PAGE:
In search of utopia: Chevengur, by Andrey Platonov, reviewed

It has been a long journey into the light for the greatest Russian modernist most people have probably never heard of: Andrey Platonov. Born in 1899 in Voronezh, he started professional life as a mechanic and land-reclamation engineer, making him one of those rare writers with an affinity for both people and machines. In the mid-1920s, he was branded an ‘anarchic’ spirit by Maxim Gorky, who nevertheless admired his work. His great early novels were openly critical of the Soviet policy of ‘total collectivisation’ – which, in Platonov’s nightmare scenarios, tends to collectivise people to death. The best and longest, Chevengur – now available in a handsome translation, with an

Searching for the best of all possible worlds – in London

Utopia can never exist, literally, since the word, which Sir Thomas More coined in his 1516 book of that name, comes from the Greek for ‘not’ and ‘place’. For the avoidance of doubt, More doubled down on the wordplay, naming the governor of his fictional island Ademos, meaning ‘no people’, and the river that runs through it Anyder, meaning ‘no water’. Interrupting your steak to recite from Leviticus isn’t everyone’s idea of fun Yet there’s more to it than this, because it turns out that one man’s idea of an ideal society is often very different from another’s. More’s vision was proto-communist. Houses in his Utopia are allocated by lot,

A flawed utopia: The Men, by Sandra Newman, reviewed

The problem for feminism is men. Not, specifically, in the sense that men are the source of women’s problems, although the statistics do tend to point in that direction. Feminism’s men problem is that, despite all this, women like men. Love men. One of the lessons of second-wave experiments in separatism is that the idealised man-free existence is always fighting against the gravity of affection. Sandra Newman’s novel The Men takes that quandary and does something clever with it. She imagines a world in which all the men and all the boys and all the trans women and all the male non-binaries and all the Y-chromosome-carrying foetuses are mysteriously spirited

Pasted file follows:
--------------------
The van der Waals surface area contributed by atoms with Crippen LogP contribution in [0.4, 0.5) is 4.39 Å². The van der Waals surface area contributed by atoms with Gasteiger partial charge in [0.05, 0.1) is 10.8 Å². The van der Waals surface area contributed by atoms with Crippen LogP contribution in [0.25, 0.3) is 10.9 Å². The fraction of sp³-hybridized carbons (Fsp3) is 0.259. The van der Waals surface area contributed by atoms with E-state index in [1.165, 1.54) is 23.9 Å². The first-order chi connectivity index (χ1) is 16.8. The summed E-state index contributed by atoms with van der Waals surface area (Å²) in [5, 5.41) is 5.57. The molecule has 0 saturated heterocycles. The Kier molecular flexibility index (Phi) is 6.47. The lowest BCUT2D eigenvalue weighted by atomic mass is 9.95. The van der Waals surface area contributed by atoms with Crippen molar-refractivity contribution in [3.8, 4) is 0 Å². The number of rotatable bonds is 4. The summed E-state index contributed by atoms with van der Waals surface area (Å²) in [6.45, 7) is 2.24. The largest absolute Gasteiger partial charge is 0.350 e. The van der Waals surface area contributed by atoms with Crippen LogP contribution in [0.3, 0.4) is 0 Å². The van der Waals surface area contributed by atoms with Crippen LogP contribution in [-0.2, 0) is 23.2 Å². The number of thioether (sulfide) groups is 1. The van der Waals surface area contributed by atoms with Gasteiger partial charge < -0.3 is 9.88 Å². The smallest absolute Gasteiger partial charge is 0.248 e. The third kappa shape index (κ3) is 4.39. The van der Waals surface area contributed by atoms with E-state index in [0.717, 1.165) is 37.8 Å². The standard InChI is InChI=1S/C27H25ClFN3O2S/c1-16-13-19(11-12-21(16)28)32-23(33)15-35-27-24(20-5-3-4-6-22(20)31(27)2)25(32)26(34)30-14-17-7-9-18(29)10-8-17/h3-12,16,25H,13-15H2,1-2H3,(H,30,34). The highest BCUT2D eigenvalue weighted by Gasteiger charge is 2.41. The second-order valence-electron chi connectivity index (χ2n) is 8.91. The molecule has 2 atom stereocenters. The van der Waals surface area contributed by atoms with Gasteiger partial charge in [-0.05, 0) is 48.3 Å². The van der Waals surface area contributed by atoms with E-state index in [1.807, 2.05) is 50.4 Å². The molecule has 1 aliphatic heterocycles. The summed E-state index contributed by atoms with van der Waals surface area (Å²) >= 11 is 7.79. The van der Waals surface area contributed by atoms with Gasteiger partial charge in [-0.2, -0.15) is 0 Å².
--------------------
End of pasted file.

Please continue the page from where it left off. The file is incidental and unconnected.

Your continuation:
A universal language will always be an unattainable dream

The comedian Sacha Baron Cohen, in his stage persona as the dim-witted interviewer Ali G, once asked Noam Chomsky if a person could simply invent a new language from scratch. The renowned linguist gave him short shrift: ‘You can do it if you like and nobody would pay the slightest attention to you because it would just be a waste of time.’ Throughout history, however, a motley array of eccentrics has done just this, and received a fair bit of attention. Originally published in 1984 but only now translated into English, Marina Yaguello’s fascinating survey of constructed languages revisits the history of two distinct but interlinked – and equally fanciful

A spirited attempt to fix a show that’s never really flown: Utopia, Limited reviewed

Utopia, Limited (1893) is a rare bird, and one that every Gilbert and Sullivan completist simply has to bag. The point of completism, of course, is to acquire an overview: if artists are truly original, everything they created should illuminate the whole. But what if a career tailed off, or ran to seed? It’s just going to be depressing, isn’t it? By the time they began their penultimate opera, Gilbert and Sullivan hadn’t collaborated for three years. In fact, they’d barely spoken. Goaded back into harness, they produced a comedy that really ought to have sparkled and yet somehow… well, put it this way: even the late D’Oyly Carte company

The TV we feared they’d never dare make any more: The Singapore Grip reviewed

‘Art is dead,’ declared Mark Steyn recently. He was referring to the new rules — copied from the Baftas — whereby to qualify for the Oscars your movie must have the correct quota of gay/ethnic minority/transgender/etc people. This, he argued, will lead to the kind of leaden, politicised, phoney art we associate with communist regimes in the Soviet era and which, not so long ago, we used to find eminently mockable. If British and American producers want to lose money on TV shows and movies that no one wants to watch, then good luck to them. All that matters is that there’ll be enough brave dissenters out there to say: